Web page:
Home / Social media / News / The Volkswagen Golf turns 50, but so does it's Audi cousin, the aptly named Audi 50.


In 1974, amidst the turmoil of the oil crisis that killed the American muscle car, Audi unveiled something quite different from the norm: the compact Audi 50, which marked a rather significant milestone being the first compact car from a German automaker, any German automaker. The Audi 50 hit the market a month before the Mk1 Golf. The car featured an innovative design and great fuel efficiency so it arrived just when the world needed it most. With its pioneering front-wheel-drive configuration and transverse engine, paired with a spacious two-door hatchback layout featuring a sizable trunk and fold-down backrest, the Audi 50 set new standards in the automotive world. The new compact car was engineered to be both modern and versatile and the Audi 50 filled a crucial gap in Audi's lineup, complementing the larger Audi 80 and Audi 100 at the lower end. Spearheaded by CTO Ludwig Kraus, Audi's engineers embarked on the project in 1970, aiming to create a contemporary vehicle tailored to the era's demands. Central to its success was the transverse engine layout, allowing for ample interior space within its compact 3.49-meter frame. The little Audi 50 was the brainchild of well-known designer Hartmut Warkuß, known for his work on the Audi 80, the Audi 50's aesthetic “embodied elegance and timelessness”. We’d never describe a compact boxy car like that these days, but I guess for the time… Production of the car was initially based in Neckarsulm before moving to the company’s Technical Development in Ingolstadt, and ultimately Wolfsburg where the Mk1 Golf is from. The Audi 50 showcased among the first collaborative car-creation efforts in the Volkswagen Group.

The then-new car was available in two variants, the Audi 50 LS and Audi 50 GL, and both were powered by compact 1.1-litre 4-cylinder engines. While they were identical, the setup saw the higher-spec GL with a whole 44 kW, while the entry LS featured 37 kW. This meant the LS was capable of hitting a top speed of 142 km/h and the GL could get up to 152 km/h. Production of the car kicked off in 1974, and the Audi 50 quickly gained acclaim after its debut in Sardinia, reaching dealerships in October of the same year. Unlike the Mk1 Golf which went on to be produced until 1983, the Audi 50’s production ended in 1978, but not before leaving a legacy of innovation paving the way for future generations of compact cars. The Mk1 Golf was so popular and affordable in SA that it’s production only ceased in 2009. Despite its brief lifespan, the Audi 50 laid the foundation for the small-car segment within the Volkswagen Group, setting the stage for the widespread success of models like the VW Polo in the years to come. If you know your cars, especially classic Volkswagens, you’ll see just how close the Audi 50 looks to the first Volkswagen Polo that was created a year later in 1975. Despite half a million of them being manufactured, and with Volkswagen being a huge part of South Africa, we’ve seen very few of them here which means they were likely private imports. The Audi 50 saw a total of 180,828 units produced between 1974 and 1978, much less than its VW counterpart. Have you ever laid eyes on an Audi 50 here in SA? It’s one classic Audi we’re yet to see in the metal, but we keep hoping.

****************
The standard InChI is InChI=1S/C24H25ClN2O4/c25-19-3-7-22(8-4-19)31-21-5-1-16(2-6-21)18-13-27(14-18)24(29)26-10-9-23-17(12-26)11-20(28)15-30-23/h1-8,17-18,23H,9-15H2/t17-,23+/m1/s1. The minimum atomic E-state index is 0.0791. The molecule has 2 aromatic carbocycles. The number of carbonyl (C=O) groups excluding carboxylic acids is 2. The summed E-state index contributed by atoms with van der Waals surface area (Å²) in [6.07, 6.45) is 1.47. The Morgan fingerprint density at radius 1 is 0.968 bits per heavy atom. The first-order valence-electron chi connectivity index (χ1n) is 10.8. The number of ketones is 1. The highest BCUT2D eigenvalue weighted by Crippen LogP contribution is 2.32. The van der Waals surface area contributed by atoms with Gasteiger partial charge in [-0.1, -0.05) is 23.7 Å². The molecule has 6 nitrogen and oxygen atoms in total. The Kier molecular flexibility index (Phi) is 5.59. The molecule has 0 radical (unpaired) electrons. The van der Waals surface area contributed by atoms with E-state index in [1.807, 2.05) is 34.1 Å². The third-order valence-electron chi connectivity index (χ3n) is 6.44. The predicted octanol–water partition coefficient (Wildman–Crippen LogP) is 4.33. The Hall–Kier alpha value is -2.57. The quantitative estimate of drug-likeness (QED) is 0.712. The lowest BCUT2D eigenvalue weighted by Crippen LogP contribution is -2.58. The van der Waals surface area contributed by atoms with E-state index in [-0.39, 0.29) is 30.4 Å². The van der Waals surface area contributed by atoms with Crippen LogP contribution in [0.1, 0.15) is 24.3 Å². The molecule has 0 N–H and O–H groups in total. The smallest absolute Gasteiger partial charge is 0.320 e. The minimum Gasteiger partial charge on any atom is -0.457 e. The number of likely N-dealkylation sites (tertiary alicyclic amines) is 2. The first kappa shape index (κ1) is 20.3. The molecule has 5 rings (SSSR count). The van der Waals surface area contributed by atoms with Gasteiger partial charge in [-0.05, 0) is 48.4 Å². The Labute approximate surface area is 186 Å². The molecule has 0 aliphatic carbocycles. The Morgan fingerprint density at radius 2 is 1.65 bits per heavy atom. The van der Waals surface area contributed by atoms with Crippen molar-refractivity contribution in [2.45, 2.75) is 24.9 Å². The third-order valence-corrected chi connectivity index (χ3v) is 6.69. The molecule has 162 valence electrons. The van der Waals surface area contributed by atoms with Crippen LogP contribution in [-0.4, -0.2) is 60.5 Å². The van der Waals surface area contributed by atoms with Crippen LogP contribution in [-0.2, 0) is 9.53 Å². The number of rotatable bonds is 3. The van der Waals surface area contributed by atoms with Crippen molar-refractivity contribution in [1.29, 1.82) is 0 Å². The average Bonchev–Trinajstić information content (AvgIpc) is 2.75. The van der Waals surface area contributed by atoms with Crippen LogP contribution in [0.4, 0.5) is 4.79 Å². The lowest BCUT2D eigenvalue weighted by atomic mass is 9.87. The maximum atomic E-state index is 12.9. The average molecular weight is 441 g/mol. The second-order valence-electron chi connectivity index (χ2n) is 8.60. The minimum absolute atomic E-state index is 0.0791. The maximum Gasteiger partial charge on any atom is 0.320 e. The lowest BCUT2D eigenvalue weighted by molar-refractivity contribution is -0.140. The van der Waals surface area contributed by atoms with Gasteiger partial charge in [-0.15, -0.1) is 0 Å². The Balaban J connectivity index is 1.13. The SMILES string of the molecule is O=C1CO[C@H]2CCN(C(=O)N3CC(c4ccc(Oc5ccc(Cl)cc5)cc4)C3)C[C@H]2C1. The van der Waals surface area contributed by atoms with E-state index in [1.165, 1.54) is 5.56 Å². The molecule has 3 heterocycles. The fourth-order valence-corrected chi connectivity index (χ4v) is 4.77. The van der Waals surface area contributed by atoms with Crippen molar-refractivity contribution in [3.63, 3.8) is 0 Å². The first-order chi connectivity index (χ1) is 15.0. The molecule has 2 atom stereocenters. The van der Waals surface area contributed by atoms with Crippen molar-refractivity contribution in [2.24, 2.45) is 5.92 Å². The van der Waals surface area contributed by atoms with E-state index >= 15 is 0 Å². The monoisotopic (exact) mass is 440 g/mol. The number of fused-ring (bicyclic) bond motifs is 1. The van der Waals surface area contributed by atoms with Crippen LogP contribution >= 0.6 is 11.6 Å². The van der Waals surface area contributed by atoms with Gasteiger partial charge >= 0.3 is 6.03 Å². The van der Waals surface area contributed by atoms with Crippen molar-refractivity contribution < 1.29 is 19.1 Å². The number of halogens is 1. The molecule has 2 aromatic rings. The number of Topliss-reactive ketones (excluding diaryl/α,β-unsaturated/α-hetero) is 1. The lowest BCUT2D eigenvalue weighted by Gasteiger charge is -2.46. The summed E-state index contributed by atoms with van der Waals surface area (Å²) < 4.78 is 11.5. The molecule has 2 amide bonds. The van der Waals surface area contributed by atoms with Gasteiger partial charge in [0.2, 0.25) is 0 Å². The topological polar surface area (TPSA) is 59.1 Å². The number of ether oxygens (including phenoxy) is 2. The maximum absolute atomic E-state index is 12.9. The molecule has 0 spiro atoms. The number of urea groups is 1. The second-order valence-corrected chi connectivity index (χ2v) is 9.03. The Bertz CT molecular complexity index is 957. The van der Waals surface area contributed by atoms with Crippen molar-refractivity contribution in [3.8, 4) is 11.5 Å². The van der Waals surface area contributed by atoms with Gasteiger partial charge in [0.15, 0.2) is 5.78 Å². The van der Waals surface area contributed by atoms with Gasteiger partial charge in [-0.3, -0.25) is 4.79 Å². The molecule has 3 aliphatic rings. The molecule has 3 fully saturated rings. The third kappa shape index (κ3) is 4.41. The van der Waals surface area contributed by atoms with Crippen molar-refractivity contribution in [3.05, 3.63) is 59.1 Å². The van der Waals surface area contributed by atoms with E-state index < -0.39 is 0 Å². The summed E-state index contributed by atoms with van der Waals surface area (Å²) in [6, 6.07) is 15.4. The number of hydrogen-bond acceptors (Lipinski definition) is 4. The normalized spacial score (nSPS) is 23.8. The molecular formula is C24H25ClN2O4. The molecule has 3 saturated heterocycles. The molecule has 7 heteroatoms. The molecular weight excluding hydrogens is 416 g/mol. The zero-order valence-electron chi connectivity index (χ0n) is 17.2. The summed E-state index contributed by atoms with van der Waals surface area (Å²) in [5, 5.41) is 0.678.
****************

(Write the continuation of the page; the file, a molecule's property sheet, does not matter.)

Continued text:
Take a look at the YouTube video that was created by the crew at Fuel and Fury, who are clearly fans of classic Audis. They offer up info and details on the first small Audi, the Audi 50, which is very clearly a cousin to the Mk1 Golf. Being a mad Golf fan, this thing makes us happy: Audi 50: Compact Brilliance (1974-1978) Review | Style, Efficiency, and Innovation! | Fuel and Fury

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